Planck is an international mission of NASA, the United States’ National Aeronautics and Space Administration and ESA (and this is a link), the European Space Agency. Set to launch in April 2009, Planck will map the Cosmic Microwave Background (CMB) radiation of the universe in great detail, across nine frequency bands, as well as measure the polarization of the CMB.
Planck is the third generation of satellites to map the CMB, coming after the COBE and WMAP satellites.
Here you will find information about the mission, as well as general information about cosmology, extracting information from the Power Spectrum of the CMB, and understanding what we can learn about the physics of the early universe by studying the polarization power spectrum of the CMB.
The PLANCK mission looks back at the very dawn of time … to measure the the Cosmic Microwave Radiation of the Universe, the oldest light we can see, coming from a time when the Universe was somewhere between 300,000 and 400,000 years old – about 13.7 billion years ago. PLANCK will measure small temperature differences across the sky on the order of a few millionths of a degree. These temperature variations correspond to density variations in the earliest moments of the Universe. Thus, accurately measuring the cosmic background radiation can give us information about the very young Universe.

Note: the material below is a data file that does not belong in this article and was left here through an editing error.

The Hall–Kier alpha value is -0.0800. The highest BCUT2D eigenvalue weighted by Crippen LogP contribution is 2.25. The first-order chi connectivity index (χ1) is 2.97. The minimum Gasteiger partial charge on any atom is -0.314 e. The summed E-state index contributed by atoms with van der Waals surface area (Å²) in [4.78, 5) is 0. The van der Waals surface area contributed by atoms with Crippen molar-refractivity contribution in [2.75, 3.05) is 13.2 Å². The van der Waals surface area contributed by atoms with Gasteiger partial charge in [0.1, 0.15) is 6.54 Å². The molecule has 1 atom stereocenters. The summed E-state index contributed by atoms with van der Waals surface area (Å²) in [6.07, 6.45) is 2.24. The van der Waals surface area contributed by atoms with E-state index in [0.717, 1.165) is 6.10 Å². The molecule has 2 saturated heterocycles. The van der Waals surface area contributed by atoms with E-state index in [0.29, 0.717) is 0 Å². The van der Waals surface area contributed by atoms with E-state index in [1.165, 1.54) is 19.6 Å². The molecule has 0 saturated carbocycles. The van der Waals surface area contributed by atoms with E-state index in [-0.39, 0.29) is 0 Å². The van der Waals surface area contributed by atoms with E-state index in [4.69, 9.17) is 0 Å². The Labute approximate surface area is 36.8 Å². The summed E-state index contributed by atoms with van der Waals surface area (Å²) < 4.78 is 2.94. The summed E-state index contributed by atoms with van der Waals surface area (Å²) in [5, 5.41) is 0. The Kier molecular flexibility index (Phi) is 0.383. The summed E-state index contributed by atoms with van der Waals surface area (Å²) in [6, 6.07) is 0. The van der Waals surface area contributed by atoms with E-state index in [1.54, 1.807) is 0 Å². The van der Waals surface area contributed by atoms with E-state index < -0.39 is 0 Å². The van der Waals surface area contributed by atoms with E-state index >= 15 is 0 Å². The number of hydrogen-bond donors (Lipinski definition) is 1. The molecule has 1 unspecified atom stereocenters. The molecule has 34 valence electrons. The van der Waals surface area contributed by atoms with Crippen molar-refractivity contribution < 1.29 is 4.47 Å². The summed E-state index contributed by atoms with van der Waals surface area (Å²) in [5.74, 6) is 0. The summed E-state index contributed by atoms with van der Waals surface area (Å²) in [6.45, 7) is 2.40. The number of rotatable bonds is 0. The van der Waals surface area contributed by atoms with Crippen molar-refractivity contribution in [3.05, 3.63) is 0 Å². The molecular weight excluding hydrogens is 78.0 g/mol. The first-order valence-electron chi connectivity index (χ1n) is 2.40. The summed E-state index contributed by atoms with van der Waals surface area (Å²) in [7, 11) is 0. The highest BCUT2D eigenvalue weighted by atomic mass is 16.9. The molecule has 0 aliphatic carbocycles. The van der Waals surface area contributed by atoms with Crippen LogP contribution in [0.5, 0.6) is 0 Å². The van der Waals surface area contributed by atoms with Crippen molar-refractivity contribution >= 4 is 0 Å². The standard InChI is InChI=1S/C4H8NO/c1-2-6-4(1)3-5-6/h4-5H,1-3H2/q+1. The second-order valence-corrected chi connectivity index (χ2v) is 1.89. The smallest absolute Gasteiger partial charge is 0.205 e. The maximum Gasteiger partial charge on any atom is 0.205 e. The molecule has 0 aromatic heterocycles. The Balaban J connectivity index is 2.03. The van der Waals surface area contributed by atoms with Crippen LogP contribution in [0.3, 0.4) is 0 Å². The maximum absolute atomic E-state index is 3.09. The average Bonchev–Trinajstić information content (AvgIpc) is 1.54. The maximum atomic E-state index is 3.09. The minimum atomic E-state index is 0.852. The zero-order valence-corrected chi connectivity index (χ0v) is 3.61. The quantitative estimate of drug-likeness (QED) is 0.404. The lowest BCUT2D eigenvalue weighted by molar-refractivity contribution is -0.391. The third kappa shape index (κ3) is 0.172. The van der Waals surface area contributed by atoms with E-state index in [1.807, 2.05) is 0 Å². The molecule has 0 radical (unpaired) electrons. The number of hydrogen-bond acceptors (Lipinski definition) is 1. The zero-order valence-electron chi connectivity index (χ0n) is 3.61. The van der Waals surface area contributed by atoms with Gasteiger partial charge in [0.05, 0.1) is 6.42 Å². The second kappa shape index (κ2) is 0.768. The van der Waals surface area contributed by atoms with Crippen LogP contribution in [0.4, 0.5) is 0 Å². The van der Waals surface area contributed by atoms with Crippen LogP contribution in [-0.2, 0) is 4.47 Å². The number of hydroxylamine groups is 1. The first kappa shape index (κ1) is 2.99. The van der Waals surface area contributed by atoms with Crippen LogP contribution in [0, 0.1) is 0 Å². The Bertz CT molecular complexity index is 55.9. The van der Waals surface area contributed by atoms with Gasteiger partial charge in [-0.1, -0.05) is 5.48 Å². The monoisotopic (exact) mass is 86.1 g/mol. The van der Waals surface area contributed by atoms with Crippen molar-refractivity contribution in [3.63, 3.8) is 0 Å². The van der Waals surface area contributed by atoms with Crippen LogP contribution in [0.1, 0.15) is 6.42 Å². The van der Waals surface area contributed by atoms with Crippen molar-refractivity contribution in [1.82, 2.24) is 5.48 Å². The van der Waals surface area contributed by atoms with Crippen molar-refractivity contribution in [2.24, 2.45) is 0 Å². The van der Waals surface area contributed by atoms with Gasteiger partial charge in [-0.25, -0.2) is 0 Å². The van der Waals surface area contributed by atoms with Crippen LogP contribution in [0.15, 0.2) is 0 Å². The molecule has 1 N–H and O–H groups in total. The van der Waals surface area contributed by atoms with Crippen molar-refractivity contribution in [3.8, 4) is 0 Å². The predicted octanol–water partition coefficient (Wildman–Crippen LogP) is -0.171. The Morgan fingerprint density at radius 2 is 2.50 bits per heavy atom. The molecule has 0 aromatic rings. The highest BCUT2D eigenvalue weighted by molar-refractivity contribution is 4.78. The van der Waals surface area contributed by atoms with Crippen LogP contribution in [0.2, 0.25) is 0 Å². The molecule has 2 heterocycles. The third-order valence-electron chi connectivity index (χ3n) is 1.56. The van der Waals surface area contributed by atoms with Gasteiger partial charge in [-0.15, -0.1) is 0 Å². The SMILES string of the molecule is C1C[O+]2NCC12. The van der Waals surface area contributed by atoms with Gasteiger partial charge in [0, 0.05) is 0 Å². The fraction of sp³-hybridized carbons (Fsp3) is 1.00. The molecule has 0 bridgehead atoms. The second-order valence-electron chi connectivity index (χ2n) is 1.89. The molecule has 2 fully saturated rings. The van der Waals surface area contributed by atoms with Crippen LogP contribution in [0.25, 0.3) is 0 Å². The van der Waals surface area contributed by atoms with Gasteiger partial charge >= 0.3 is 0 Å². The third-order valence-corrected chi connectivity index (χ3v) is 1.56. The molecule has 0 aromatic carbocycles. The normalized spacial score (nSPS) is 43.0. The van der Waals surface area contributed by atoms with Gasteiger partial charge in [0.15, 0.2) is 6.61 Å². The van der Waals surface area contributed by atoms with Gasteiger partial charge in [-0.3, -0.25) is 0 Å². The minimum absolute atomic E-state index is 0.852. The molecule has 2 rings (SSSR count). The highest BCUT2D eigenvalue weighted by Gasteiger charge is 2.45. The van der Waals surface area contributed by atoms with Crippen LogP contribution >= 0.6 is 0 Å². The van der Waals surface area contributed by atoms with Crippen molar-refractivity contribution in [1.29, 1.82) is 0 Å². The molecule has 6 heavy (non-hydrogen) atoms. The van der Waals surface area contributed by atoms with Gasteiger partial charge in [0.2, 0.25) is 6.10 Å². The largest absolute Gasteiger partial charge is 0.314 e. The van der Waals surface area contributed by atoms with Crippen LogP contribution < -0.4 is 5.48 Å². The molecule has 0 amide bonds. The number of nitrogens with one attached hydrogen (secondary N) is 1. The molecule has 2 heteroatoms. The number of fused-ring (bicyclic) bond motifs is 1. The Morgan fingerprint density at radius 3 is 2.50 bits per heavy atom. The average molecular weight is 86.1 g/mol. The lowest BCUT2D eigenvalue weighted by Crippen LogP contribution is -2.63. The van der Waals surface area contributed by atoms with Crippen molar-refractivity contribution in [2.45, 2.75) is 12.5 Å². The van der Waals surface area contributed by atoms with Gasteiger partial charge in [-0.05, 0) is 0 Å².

Planck will help us answer questions such as:
- How big and how old is the universe?
- What is the shape of space?
- We know that most of the matter in the Universe is in some “dark” form that we can’t see, but we can detect from its gravity. What is this dark matter?
- We know the universe is expanding. But recently, we found that the rate of expansion is accelerating! What is the energy, behind this acceleration? Is it the “dark energy”? IF so, it would make up for 70% energy in the universe…
- How did the stars, galaxies and other objects as we see them, form?
- Did the universe (early stages) have a period of inflation (rapid expansion) ?
On 21st March 2013 Planck release the first set of cosmological results:
For more information about the Planck Mission, please visit:
Planck Education & Outreach